If you have a friend or family member like this in your life, it’s up to you to decide if you want to keep them there. There are some people who are just not going to help you. You have to decide if confronting them is worth it. If it is, then you can try talking to them and asking for help, but sometimes even that won’t work. Then, you have to decide whether or not you still want that person to be in your life, knowing that they will never lift a finger to help you. But either way, the resentment has got to go!

Resentment is nothing but a negative emotion that will drain you of every ounce of energy you have left. It will steal any amount of joy or happiness that you are capable of feeling. It will suck the life out of you. It will absolutely consume you. You cannot take care of another person when you are harboring resentment toward others. More importantly, you cannot take care of yourself. Resentment will tear you apart. You won’t be able to think about anything else. Resentment will only harm you. It’s not productive. It won’t help you or your situation. It won’t compel someone else to help you. You have to realize that you can’t change people. No matter what you say, do, or feel, none of it is going to change someone who doesn’t want to help. They are who they are and they will continue to be that way regardless of how it makes you feel. It’s not right and it’s not fair, but that doesn’t matter. Thinking about that won’t do you any good. It won’t get you anywhere. You’ll just drive yourself crazy. And, the people you resent will just continue to live their lives in oblivion. Your resentment won’t hurt them or change them, but it will hurt you and change you.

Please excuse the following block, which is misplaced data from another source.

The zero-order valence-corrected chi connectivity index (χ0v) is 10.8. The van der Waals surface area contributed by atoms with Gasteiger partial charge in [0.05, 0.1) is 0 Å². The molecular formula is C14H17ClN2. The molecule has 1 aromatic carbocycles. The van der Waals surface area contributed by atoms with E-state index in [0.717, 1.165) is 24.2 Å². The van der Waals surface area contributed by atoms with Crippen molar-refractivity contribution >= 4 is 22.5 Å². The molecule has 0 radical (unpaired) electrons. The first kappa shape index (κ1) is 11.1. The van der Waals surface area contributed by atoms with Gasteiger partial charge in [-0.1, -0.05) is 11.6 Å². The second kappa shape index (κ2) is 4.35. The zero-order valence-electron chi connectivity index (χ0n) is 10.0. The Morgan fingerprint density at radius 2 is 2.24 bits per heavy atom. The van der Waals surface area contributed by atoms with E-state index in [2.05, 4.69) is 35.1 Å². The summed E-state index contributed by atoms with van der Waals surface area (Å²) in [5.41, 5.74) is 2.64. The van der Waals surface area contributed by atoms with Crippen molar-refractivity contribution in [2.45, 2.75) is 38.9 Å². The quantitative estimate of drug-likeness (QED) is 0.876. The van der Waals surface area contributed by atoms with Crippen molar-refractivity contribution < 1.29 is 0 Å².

In order to let go of resentment, you must make a choice. You can remove the people from your life who are causing you resentment. Or, you can choose to keep those people in your life and just accept the fact that they are never going to help you. Either way, you have to learn to let go of the resentment. My Aunt Diane once told me that if you can lay your head down at night and feel good about what you’ve done, then that’s all that matters. You can’t worry about what everyone else is doing. You can only worry about yourself. You can’t control the behavior of others, but you can control the way it makes you feel.

7 thoughts on “Let’s Talk About Resentment

  1. Excellent job. Keep in mind what the Word of God says about resentment. I know that both my wife and I have had to deal with these feelings in our role as caregivers for my mother in law. Just wish there was a way to get some help from our relatives,friends,etc. Some do help but others are only too quick to criticize or act as obstacles to helping. Can definitely relate. Keep up the writing. Be blessed.

  2. Thank you so much! I have been resenting my brothers for not stepping it up to help mom and myself. They have excuses and I just don’t know what to do. Sometimes I feel so alone…😢But, what you said makes a lot of sense.

    1. Patty, I think many caregivers can relate to how you feel, especially when it comes to siblings. As much as you want someone to help you out, sometimes they just won’t do it. Ever. You have to let it go for your own sake and sanity. You will be a much better caregiver for it. And like my aunt always says, if you can lay your head down at night and feel good about what you’ve done, that’s all that matters. Not everyone will be able to say the same! Thanks for reading!

  3. Thank you so much Lauren. I will keep what you said in my thoughts and just keep doing what I am doing for my mom! ❤️